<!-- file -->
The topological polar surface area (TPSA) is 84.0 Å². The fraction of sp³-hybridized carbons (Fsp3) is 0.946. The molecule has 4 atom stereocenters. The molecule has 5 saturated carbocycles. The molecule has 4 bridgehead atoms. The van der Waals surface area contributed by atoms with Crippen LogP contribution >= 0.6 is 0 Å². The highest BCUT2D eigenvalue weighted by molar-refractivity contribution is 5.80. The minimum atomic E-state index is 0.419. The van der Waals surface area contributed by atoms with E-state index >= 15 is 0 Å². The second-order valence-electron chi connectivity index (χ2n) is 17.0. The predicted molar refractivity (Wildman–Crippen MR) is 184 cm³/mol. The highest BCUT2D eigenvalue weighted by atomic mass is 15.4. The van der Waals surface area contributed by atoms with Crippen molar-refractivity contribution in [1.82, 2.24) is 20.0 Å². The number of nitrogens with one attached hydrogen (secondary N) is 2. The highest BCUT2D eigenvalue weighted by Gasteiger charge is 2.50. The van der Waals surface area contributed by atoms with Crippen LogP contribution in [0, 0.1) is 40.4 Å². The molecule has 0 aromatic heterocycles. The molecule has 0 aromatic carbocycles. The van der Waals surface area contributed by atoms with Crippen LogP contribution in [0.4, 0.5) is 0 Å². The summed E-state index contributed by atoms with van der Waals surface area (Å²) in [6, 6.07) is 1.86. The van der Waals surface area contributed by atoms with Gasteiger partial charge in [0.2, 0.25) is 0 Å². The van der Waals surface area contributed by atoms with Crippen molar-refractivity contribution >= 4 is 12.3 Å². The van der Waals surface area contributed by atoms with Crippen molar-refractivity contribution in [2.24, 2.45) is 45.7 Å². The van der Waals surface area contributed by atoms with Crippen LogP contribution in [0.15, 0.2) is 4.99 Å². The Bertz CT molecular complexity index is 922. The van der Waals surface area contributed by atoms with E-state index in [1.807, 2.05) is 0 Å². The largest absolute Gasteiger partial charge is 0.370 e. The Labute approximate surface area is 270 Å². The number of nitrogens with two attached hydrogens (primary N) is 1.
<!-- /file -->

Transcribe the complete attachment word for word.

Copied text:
The topological polar surface area (TPSA) is 84.0 Å². The fraction of sp³-hybridized carbons (Fsp3) is 0.946. The molecule has 4 atom stereocenters. The molecule has 5 saturated carbocycles. The molecule has 4 bridgehead atoms. The van der Waals surface area contributed by atoms with Crippen LogP contribution >= 0.6 is 0 Å². The highest BCUT2D eigenvalue weighted by molar-refractivity contribution is 5.80. The minimum atomic E-state index is 0.419. The van der Waals surface area contributed by atoms with E-state index >= 15 is 0 Å². The second-order valence-electron chi connectivity index (χ2n) is 17.0. The predicted molar refractivity (Wildman–Crippen MR) is 184 cm³/mol. The highest BCUT2D eigenvalue weighted by atomic mass is 15.4. The van der Waals surface area contributed by atoms with Crippen molar-refractivity contribution in [1.82, 2.24) is 20.0 Å². The number of nitrogens with one attached hydrogen (secondary N) is 2. The highest BCUT2D eigenvalue weighted by Gasteiger charge is 2.50. The van der Waals surface area contributed by atoms with Crippen LogP contribution in [0, 0.1) is 40.4 Å². The molecule has 0 aromatic heterocycles. The molecule has 0 aromatic carbocycles. The van der Waals surface area contributed by atoms with Crippen LogP contribution in [0.4, 0.5) is 0 Å². The summed E-state index contributed by atoms with van der Waals surface area (Å²) in [6, 6.07) is 1.86. The van der Waals surface area contributed by atoms with Gasteiger partial charge in [0.2, 0.25) is 0 Å². The van der Waals surface area contributed by atoms with Crippen molar-refractivity contribution >= 4 is 12.3 Å². The van der Waals surface area contributed by atoms with Crippen molar-refractivity contribution in [2.24, 2.45) is 45.7 Å². The van der Waals surface area contributed by atoms with Crippen LogP contribution in [0.15, 0.2) is 4.99 Å². The Bertz CT molecular complexity index is 922. The van der Waals surface area contributed by atoms with E-state index in [1.807, 2.05) is 0 Å². The largest absolute Gasteiger partial charge is 0.370 e. The Labute approximate surface area is 270 Å². The number of nitrogens with two attached hydrogens (primary N) is 1.